Xively Basics, the Develop stage

A quick overview of the Xively develop stage, where you get your devices, apps and services working together through Xively.

The Develop Stage

In the Develop stage, the goal is to get a prototype of your product working quickly and easily. In this stage, you create a device, connect your devices, services, and/or apps, and test.

Add Device

Create a Device Just click the Add Device button and give the device a name, description, and privacy (whether the feed can be viewed by external users). Xively automatically creates the Feed ID and API Key you’ll need to connect your device.

  • Feed ID A Feed is the collection of channels (datastreams) defined for a device plus any metadata, such as location, whether the device is physical/virtual, fixed/mobile, indoor/outdoor, etc.
  • API Key API Keys determine levels of permissions for access to Xively resources. Xively creates an API key automatically for your prototype with full permission: read, update, create, delete. You can also create more finely-grained permissions for greater security (see below) to give the right access at the right time to the right person.

Connect Your Devices, Services, and Apps To connect your device, just copy the displayed Feed ID and API Key to the code in your device responsible for establishing bi-directional communication with Xively. You can also connect any app or service that you would like to this feed through the Xively API. We provide many Libraries and Tutorials that make the process easy.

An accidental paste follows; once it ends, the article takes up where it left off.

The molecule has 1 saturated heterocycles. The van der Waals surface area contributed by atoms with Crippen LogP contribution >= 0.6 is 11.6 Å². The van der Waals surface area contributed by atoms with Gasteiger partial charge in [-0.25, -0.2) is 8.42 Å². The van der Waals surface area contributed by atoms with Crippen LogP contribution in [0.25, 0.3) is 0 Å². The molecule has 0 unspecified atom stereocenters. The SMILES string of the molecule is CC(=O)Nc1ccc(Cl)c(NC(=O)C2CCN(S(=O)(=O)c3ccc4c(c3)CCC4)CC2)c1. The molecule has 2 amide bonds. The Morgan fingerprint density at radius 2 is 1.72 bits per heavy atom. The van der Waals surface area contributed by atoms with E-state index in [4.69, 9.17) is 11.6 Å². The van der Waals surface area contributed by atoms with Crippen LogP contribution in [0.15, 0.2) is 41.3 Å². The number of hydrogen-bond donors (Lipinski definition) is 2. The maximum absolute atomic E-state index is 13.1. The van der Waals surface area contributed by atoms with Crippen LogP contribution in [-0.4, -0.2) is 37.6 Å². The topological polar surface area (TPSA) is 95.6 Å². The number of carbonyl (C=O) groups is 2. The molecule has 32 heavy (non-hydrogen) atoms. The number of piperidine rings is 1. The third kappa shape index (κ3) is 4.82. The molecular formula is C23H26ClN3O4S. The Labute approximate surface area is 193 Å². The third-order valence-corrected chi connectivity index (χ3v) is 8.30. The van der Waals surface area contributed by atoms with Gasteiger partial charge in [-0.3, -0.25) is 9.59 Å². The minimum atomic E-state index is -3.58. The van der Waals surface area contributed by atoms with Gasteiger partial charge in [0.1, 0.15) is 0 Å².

Test Using the Developer Workbench, you can debug in real time and monitor bi-directional communication between your device and Xively. Watch the values refresh on the channel, see the request log updated, and see the actual HTTP requests.

The Developer Workbench

Your device has its own customizable Workbench where you configure channels, meta-data, fine-grain permissions, and connection with services.

Channels You need to add at least one channel to a device. A channel enables the bi-directional exchange of datapoints between the Xively platform and authorized devices, applications, and services. Each datastream represents a specific attribute, unit, or type of information, for example readings from a sensor or commands from an app.

Locations Notice that there’s a link to manually add location data to your channel. If your device is stationary, you could manually add a waypoint to it now, but devices can easily also send location data via the API.

Metadata Creator is a URL referencing the creator of the feed and Website refers to the URL of a website which is relevant to this feed, for example a home page. Many more Xively defined feed attributes can be specified using the Xively API. To specify additional metadata that you want to define you can use tags, which are key=value pairs.

API Keys Keys determine permissions for access to Xively resources. Xively creates an API key automatically for your prototype with full access: read, update, create, delete. But you can create keys with fine-grained permissioning for tighter security to restrict access to Xively feeds, datastreams and datapoints. For example, a key might specify one permission that provides read-only access to all public resources and another permission that restricts write access for a particular IP address to a single feed. Note that you’ll use this API key when you provision your device.

Triggers Use triggers to integrate first-party and third-party services. You specify the channel, the condition (e.g. greater than, equal), and the type of trigger (e.g. Tweet). When the condition is met, the trigger “fires” and sends a notification to the service.

Note Triggers created in the Developer Workbench are for testing purposes only (not transferred to production devices). To create a trigger for a production device, an application, service, or the device itself uses the API.

Request Log Here you can debug in real time and monitor communication and functionality. Watch the values refresh on the channel, see the request log updated, and click on GET and PUT to see the actual HTTP requests.

Time to Deploy

Now that we’ve finished developing, it’s time to move to the deploy stage.

Go to Deploy